Nov. 9 2011 01:01 PM

Child abuse is inexcusable, but understandable—and inexcusable!

Aaryn Belfer
Parenting is hard. Sure, it’s rewarding and enriching, and the tikes look super-cute in their Halloween costumes. But that’s cold comfort in the face of backtalk and selective hearing. Like playing chess underwater, or spreading cold Brie on a rice cracker, or watching a marathon of Sister Wives without your mouth agape, parenting can be impossible.

Which is probably why, according to a recent investigative report by the BBC, an American child dies every five hours from abuse or neglect. With an estimated 2,500 children killed in 2009 at the hands of their caretakers, the U.S. has the worst child-abuse record among industrialized nations. These facts are disturbing and inexcusable.

That said, I can sort of understand why folks snap. There’s a finite amount of are-we-there-yets that a reasonable adult can handle. One can only ask a kid to brush her teeth (or wash her hands, or feed the dog, or please, please, please, for God’s sake, go brush your teeth) so many times each morning, as if it’s the very first morning in the history of mornings. One can only take so much Groundhog Day.

Most of us have enough sense to put ourselves on a time-out when things get fiery, but those who don’t are statistically significant. Four psychotic parents, from California to Ohio, have cooked their babies in microwaves in recent years, when all they really had to do was go for a long walk. Or stick their heads in an oven.

Parenting is hard.

I know this isn’t revelatory information. When my father-in-law hears me complain, he makes a Yeah, whatever face and pantomimes a jack-off motion, a gesture more difficult to endure than the lowest parenting moments. If I mention the level of difficulty to my childless friends, their eyes glaze over with a combination of pity for my conundrum and relief that it’s not their conundrum.

The upside is that this widely known cliché can make comrades of strangers at the always-dreadful kiddie birthday party, when adults are forced to awkwardly commiserate.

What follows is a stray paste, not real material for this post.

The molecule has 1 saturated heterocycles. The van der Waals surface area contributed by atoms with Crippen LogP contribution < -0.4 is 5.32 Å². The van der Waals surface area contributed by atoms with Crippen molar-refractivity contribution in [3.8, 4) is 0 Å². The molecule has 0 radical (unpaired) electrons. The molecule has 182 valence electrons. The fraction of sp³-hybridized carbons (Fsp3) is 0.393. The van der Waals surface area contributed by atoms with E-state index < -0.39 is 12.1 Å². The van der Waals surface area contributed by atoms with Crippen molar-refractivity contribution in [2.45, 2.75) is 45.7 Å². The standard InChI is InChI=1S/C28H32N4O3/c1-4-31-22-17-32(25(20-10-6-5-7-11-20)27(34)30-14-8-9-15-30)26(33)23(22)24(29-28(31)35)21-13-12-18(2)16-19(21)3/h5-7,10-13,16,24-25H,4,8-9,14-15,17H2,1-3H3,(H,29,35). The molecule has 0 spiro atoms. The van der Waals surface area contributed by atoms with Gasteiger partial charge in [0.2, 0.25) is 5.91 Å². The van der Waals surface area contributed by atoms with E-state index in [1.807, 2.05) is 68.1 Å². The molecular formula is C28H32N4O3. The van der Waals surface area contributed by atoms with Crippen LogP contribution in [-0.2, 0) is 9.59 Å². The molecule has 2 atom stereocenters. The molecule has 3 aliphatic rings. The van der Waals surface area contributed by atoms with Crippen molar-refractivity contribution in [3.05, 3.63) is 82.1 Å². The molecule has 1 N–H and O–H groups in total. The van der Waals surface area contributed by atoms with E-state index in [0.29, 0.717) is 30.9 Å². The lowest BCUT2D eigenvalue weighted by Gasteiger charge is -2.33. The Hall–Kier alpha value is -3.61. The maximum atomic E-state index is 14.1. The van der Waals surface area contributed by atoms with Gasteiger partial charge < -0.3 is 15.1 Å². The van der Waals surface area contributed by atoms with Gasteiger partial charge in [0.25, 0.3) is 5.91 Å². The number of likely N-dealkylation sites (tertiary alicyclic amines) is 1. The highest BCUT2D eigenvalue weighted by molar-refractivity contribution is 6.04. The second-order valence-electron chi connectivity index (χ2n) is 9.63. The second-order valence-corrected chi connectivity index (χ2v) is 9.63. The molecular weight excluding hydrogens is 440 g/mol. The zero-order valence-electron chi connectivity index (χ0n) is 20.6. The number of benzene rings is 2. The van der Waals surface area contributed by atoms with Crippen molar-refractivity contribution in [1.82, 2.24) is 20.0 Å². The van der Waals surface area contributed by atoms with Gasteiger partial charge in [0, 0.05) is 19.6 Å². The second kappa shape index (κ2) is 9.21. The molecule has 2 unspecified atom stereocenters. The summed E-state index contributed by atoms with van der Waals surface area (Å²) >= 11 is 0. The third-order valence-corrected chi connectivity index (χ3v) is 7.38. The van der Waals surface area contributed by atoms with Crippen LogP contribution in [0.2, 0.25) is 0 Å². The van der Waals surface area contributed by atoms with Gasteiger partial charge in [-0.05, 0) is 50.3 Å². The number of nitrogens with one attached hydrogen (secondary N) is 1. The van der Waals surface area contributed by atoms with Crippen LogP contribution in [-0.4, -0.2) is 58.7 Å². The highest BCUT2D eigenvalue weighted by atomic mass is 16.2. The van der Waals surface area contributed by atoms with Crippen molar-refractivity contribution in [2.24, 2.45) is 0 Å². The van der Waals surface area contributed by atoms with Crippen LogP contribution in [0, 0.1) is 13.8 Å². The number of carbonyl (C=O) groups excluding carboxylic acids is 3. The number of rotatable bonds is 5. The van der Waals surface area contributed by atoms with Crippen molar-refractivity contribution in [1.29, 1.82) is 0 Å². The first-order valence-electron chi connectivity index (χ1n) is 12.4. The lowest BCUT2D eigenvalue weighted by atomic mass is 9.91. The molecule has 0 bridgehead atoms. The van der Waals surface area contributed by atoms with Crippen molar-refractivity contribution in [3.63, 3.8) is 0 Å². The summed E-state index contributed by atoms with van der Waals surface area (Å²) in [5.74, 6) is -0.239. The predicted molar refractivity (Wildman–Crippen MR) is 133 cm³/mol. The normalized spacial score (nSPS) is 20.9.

No matter how many other parents I talk to about the challenges of raising a human, there’s a desperate isolation in certain situations despite their universality.

Last Friday, at the end of a particularly frustrating, argumentative and tear-filled week that included push back against (obscene amounts of ) homework—as well as any syllable I dared to utter—I opted not to flip out on my kid and instead asked her earnestly if she thought I was a good mom.

Yeah. I did that. Smart enough not to hit, dumb enough to keep talking.

Everyone knows children don’t edit. If it’s brutal truth and literal assessment you seek, ask a 6-year old. Otherwise, shut it. And with regard to my specific inquiry, I recommend basking in the false image you have of yourself.

I was certain my daughter could appreciate my many dedicated hours to making her life amazing, much the same way we all appreciated our mothers when we were young, right? After all, I’d broken school rules by putting the frosted cookie I denied her the night before in her lunchbox that day. I’d made her sandwich into the shape of a ghost, complete with raisin eyes, and helped her dress all 17 of her Barbies. I’d crossed out the stupid story problem in her math homework and left a note for the teacher as to why.

Every single day of my life, I have this kid’s back. So, it wasn’t outlandish to think she’d give me the same thumbs up she often gives Dad. Instead, I got a solid Meh, you’re OK sideways thumb.

She might as well have given me two thumbs down for all the resentment it unleashed in me. I sort of wanted to shove her. Of course, it wasn’t this moment alone that made me feel out of control but, rather, a compilation of moments like it. It was rock bottom for me.

A few years back at a different rock bottom, I came as close as I’ve ever come to wanting to smack my kid across the face. I didn’t smack her because I had the tools to stop myself (common sense, a smart partner, a literal exit strategy), but that terrifying impulse was right there on the electrified surface.

This was during the two-year period that Ruby did not sleep. (Incidentally, three years later, my child still does not sleep through the night.) This was the Honda Hybrid Sleep-Over season that I’ve chronicled in this column, a time when Sam and I had taken to cowering in the garage while our daughter wailed desperately for no discernible reason.

I admit: I do rely on hyperbole now and again. But two years with no more than 45 minutes of uninterrupted sleep at any time was my reality. The thought of it alone is enough to make me more bitter than Caffe Calabria espresso. Wanna torture suspected terrorists? Force them to endure the sounds of a child crying. Or debate with a 6-year-old why she must use the potty before leaving the house. Then again, these tactics could turn an innocent person into a violent killer.

Toddler-induced rock bottoms are bad, but grade-schooler-induced rock bottoms are worse (don’t ask me to think about the treacherous teenage rock bottoms). The challenges, now that my kid can vocalize, are more intellectual and as maddening as ever. Knowing when to walk away is a crucial. Parenting is hard. Not everyone should do it.

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